Jax Council ‘lunch and learn’ guides members through budget process

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Jacksonville City Council President Lori Boyer sees her “lunch and learn” meetings as “conversations,” and Monday’s addressed August’s budget hearings in the Finance Committee.

The meeting began with former Council President Greg Anderson offering a rundown on budget, based on his five years on the council.

Anderson noted 50 percent of city revenue comes through real estate taxes. “Over time, they have moved back up … but they haven’t fully recovered” from the 2008 crash, which began a “downward trend.”

“Real estate taxes fall fairly quickly,” said Anderson, but “because of exemptions and the 3 percent cap, it is slow to rise.”

Property values in 2008 were $61 billion; in 2015, they were below $53 billion.

Millage rates now sit at 11.44, up from a low of 8.43 in 2008.

Public safety, Anderson noted, is 60 percent of the budget. Pension costs in the sheriff’s office alone are up $10 million year-over-year, to $121 million.

In the context of these conditions, 57 percent of costs is personnel, and 72 percent is unionized. And the council, as a result, has control of just 35 percent of the budget.

Another pressure looking at budgets, said Anderson, is created by administration re-orgs, which create interpretative challenges related to changing responsibilities of different departments.

Also discussed: the $3.7 million “lapse,” which results from turnover during the year, and is put into the budget for the next year.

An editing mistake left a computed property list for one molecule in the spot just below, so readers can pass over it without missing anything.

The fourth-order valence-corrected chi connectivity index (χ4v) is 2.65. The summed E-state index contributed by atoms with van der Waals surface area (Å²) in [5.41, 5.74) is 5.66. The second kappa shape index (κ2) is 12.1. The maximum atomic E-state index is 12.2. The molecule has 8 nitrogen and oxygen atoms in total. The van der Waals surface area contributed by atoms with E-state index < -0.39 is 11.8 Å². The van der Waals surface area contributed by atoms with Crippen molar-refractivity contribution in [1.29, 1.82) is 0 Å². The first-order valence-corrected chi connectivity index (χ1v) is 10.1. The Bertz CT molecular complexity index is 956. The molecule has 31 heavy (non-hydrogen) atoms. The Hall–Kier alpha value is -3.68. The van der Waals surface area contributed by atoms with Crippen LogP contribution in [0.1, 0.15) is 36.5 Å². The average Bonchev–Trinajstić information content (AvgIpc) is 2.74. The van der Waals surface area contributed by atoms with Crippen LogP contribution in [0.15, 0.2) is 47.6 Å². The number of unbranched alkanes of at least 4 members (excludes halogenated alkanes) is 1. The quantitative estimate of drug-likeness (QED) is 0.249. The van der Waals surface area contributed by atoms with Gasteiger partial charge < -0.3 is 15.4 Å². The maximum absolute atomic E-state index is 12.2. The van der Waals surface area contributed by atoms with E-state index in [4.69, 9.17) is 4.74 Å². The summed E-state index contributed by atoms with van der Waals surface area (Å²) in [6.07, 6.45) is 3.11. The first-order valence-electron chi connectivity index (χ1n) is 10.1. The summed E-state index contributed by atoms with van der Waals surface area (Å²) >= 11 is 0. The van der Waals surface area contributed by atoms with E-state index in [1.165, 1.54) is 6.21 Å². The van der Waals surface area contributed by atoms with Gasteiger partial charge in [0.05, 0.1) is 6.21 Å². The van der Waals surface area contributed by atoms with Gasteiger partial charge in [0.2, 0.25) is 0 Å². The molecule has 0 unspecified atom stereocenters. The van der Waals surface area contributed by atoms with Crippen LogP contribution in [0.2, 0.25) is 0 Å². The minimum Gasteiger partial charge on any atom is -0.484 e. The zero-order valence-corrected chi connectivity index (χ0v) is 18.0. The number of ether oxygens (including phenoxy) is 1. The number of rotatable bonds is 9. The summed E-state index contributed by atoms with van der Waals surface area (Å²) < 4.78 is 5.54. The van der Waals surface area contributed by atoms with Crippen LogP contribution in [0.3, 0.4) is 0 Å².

“The question is do you use those funds for something else in the meantime,” said Boyer, given the time it takes to fill these positions, which sometimes can extend up to 270 days in the sheriff’s office.

Council members were urged to refer to their budget books throughout the process, for specific detail at the departmental level.

They were also urged to be present at Finance hearings in August to advocate for money for projects in their districts’ budgets, the most efficient way to ensure money is moved from other priorities to their priorities, especially when the council is “ahead” in terms of having a better position than expected in terms of the larger budget.

“You’ve got to be in it to win it,” said Peggy Sidman of the office of general counsel.

The budget is voted out of Finance Sept. 8 and, after being laid on the table for two weeks, it comes out to the full council Sept. 27.

Of course, there are the inevitable floor amendments, which are considered in the order received with priority given to the earlier amendments offered.

“Sometimes two people are vying for the same pot of money,” said Sidman.

Council Auditor Kirk Sherman said the “budget looks to be in pretty good shape” compared to budgets “about three years ago,” which were less to his liking.

Also discussed: fund balance.

“There’s about $8 million there that if we thought we should be using it for vehicle purchases, capital improvements, or other things,” Boyer said, the city could use it.

The fund balance looks to be about $78 million; code requires $70 million.

A.G. Gancarski

A.G. Gancarski has written for FloridaPolitics.com since 2014. He is based in Northeast Florida. He can be reached at [email protected] or on Twitter: @AGGancarski


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